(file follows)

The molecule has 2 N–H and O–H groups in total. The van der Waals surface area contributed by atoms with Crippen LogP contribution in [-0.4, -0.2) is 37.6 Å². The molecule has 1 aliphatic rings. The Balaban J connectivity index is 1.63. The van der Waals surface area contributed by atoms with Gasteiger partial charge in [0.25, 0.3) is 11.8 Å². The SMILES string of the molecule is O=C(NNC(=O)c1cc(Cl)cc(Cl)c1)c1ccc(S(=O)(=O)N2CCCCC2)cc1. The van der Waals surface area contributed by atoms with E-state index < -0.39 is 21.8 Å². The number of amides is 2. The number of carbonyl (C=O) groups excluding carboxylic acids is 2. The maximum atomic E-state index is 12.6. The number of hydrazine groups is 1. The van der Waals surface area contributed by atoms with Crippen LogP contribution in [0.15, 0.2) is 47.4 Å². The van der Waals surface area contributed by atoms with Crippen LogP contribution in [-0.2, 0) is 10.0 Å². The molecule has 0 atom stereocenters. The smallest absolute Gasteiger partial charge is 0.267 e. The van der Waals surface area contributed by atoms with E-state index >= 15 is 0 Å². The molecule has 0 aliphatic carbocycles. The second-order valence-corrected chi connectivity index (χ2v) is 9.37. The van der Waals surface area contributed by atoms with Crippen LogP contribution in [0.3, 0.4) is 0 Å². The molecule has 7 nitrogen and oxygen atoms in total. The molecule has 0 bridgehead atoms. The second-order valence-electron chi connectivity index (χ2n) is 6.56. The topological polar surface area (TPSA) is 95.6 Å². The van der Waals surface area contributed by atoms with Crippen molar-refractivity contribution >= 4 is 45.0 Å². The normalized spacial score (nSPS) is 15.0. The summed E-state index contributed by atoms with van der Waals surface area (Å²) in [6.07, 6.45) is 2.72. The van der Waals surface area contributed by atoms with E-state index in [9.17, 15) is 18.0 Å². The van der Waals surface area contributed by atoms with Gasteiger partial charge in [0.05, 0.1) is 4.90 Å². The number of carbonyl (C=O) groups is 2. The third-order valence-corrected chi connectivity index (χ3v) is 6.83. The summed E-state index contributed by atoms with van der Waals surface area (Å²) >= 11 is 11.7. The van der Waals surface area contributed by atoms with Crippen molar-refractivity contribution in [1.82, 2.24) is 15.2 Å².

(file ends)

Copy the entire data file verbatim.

The molecule has 2 N–H and O–H groups in total. The van der Waals surface area contributed by atoms with Crippen LogP contribution in [-0.4, -0.2) is 37.6 Å². The molecule has 1 aliphatic rings. The Balaban J connectivity index is 1.63. The van der Waals surface area contributed by atoms with Gasteiger partial charge in [0.25, 0.3) is 11.8 Å². The SMILES string of the molecule is O=C(NNC(=O)c1cc(Cl)cc(Cl)c1)c1ccc(S(=O)(=O)N2CCCCC2)cc1. The van der Waals surface area contributed by atoms with E-state index < -0.39 is 21.8 Å². The number of amides is 2. The number of carbonyl (C=O) groups excluding carboxylic acids is 2. The maximum atomic E-state index is 12.6. The number of hydrazine groups is 1. The van der Waals surface area contributed by atoms with Crippen LogP contribution in [0.15, 0.2) is 47.4 Å². The van der Waals surface area contributed by atoms with Crippen LogP contribution in [-0.2, 0) is 10.0 Å². The molecule has 0 atom stereocenters. The smallest absolute Gasteiger partial charge is 0.267 e. The van der Waals surface area contributed by atoms with E-state index >= 15 is 0 Å². The molecule has 0 aliphatic carbocycles. The second-order valence-corrected chi connectivity index (χ2v) is 9.37. The van der Waals surface area contributed by atoms with Crippen LogP contribution in [0.3, 0.4) is 0 Å². The molecule has 7 nitrogen and oxygen atoms in total. The molecule has 0 bridgehead atoms. The second-order valence-electron chi connectivity index (χ2n) is 6.56. The topological polar surface area (TPSA) is 95.6 Å². The van der Waals surface area contributed by atoms with Crippen molar-refractivity contribution >= 4 is 45.0 Å². The normalized spacial score (nSPS) is 15.0. The summed E-state index contributed by atoms with van der Waals surface area (Å²) in [6.07, 6.45) is 2.72. The van der Waals surface area contributed by atoms with E-state index in [9.17, 15) is 18.0 Å². The van der Waals surface area contributed by atoms with Gasteiger partial charge in [0.05, 0.1) is 4.90 Å². The number of carbonyl (C=O) groups is 2. The third-order valence-corrected chi connectivity index (χ3v) is 6.83. The summed E-state index contributed by atoms with van der Waals surface area (Å²) >= 11 is 11.7. The van der Waals surface area contributed by atoms with Crippen molar-refractivity contribution in [1.82, 2.24) is 15.2 Å².